A group of seven companies began the development of USB in 1994: Compaq, DEC, IBM, Intel, Microsoft, NEC, and Nortel. The goal was to make it fundamentally easier to connect external devices to PCs by replacing the multitude of connectors at the back of PCs, addressing the usability issues of existing interfaces, and simplifying software configuration of all devices connected to USB, as well as permitting greater data rates for external devices. A team including Ajay Bhatt worked on the standard at Intel; the first integrated circuits supporting USB were produced by Intel in 1995.

USB logo on the head of a standard A plug, the most common USB plug

The original USB 1.0 specification, which was introduced in January 1996, defined data transfer rates of 1.5 Mbit/s Low Speed and 12 Mbit/s Full Speed. Microsoft Windows 95, OSR 2.1 provided OEM support for the devices. The first widely used version of USB was 1.1, which was released in September 1998. The 12 Mbit/s data rate was intended for higher-speed devices such as disk drives, and the lower 1.5 Mbit/s rate for low data rate devices such as joysticks. Apple Inc.'s iMac was the first mainstream product with USB and the iMac's success popularized USB itself. Following Apple's design decision to remove all legacy ports from the iMac, many PC manufacturers began building legacy-free PCs, which led to the broader PC market using USB as a standard.

The USB 2.0 specification was released in April 2000 and was ratified by the USB Implementers Forum (USB-IF) at the end of 2001. Hewlett-Packard, Intel, Lucent Technologies (now Alcatel-Lucent), NEC, and Philips jointly led the initiative to develop a higher data transfer rate, with the resulting specification achieving 480 Mbit/s, a 40-times increase over the original USB 1.1 specification.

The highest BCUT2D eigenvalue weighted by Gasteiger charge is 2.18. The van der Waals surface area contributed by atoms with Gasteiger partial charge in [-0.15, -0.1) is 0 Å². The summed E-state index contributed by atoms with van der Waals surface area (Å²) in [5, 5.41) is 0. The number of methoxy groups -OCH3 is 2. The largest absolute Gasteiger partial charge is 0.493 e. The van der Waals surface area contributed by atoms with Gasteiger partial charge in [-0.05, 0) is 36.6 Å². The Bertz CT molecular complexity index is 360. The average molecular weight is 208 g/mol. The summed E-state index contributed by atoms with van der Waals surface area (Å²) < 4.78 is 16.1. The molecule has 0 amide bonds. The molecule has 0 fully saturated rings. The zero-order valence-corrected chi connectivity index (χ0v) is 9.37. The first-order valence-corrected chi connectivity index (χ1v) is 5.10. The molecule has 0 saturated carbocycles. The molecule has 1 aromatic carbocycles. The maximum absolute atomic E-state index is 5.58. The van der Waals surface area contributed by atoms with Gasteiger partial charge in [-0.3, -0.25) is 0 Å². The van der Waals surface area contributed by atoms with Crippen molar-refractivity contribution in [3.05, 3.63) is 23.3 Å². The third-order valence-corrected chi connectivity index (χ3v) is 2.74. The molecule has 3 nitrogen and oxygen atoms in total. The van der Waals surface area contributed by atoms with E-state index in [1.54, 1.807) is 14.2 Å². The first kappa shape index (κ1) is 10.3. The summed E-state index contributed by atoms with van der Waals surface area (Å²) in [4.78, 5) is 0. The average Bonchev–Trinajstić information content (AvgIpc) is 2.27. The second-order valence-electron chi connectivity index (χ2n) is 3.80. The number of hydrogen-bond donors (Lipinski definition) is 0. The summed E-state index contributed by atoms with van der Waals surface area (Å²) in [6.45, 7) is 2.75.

The USB 3.0 specification was published on 12 November 2008. Its main goals were to increase the data transfer rate (up to 5 Gbit/s), decrease power consumption, increase power output, and be backward compatible with USB 2.0. USB 3.0 includes a new, higher speed bus called SuperSpeed in parallel with the USB 2.0 bus.For this reason, the new version is also called SuperSpeed. The first USB 3.0 equipped devices were presented in January 2010.

As of 2008, approximately 6 billion USB ports and interfaces were in the global marketplace, and about 2 billion were being sold each year.

In December 2014, USB-IF submitted USB 3.1, USB Power Delivery 2.0 and USB Type-C specifications to the IEC (TC 100 – Audio, video and multimedia systems and equipment) for inclusion in the international standard IEC 62680 Universal Serial Bus interfaces for data and power, which is currently based on USB 2.0.

Version history

Overview

Release name Release date Maximum transfer rate Note
USB 0.8 December 1994 Prerelease
USB 0.9 April 1995 Prerelease
USB 0.99 August 1995 Prerelease
USB 1.0 Release Candidate November 1995 Prerelease
USB 1.0 January 1996 Low Speed (1.5 Mbit/s), Full Speed (12 Mbit/s)
USB 1.1 August 1998
USB 2.0 April 2000 High Speed (480 Mbit/s)
USB 3.0 November 2008 SuperSpeed (5 Gbit/s) Also referred to as USB 3.1 Gen 1 by USB 3.1 standard
USB 3.1 July 2013 SuperSpeed+ (10 Gbit/s) Also referred to as USB 3.1 Gen 2 by USB 3.1 standard
Release name Release date Max. power Note
USB Battery Charging 1.0 2007-03-08 5 V, 1.5 A
USB Battery Charging 1.1 2009-04-15
USB Battery Charging 1.2 2010-12-07
USB Power Delivery revision 1.0 (version 1.0) 2012-07-05 20 V, 5 A Using FSK protocol over bus power (VBUS)
USB Power Delivery revision 1.0 (version 1.3) 2014-03-11
USB Type-C 1.0 2014-08-11 5 V, 3 A New connector and cable specification
USB Power Delivery revision 2.0 (version 1.0) 2014-08-11 20 V, 5 A Using BMC protocol over communication channel (CC) on type-C cables.
USB Type-C 1.1 2015-04-03 5 V, 3 A
USB Power Delivery revision 2.0 (version 1.1) 2015-05-07 20 V, 5 A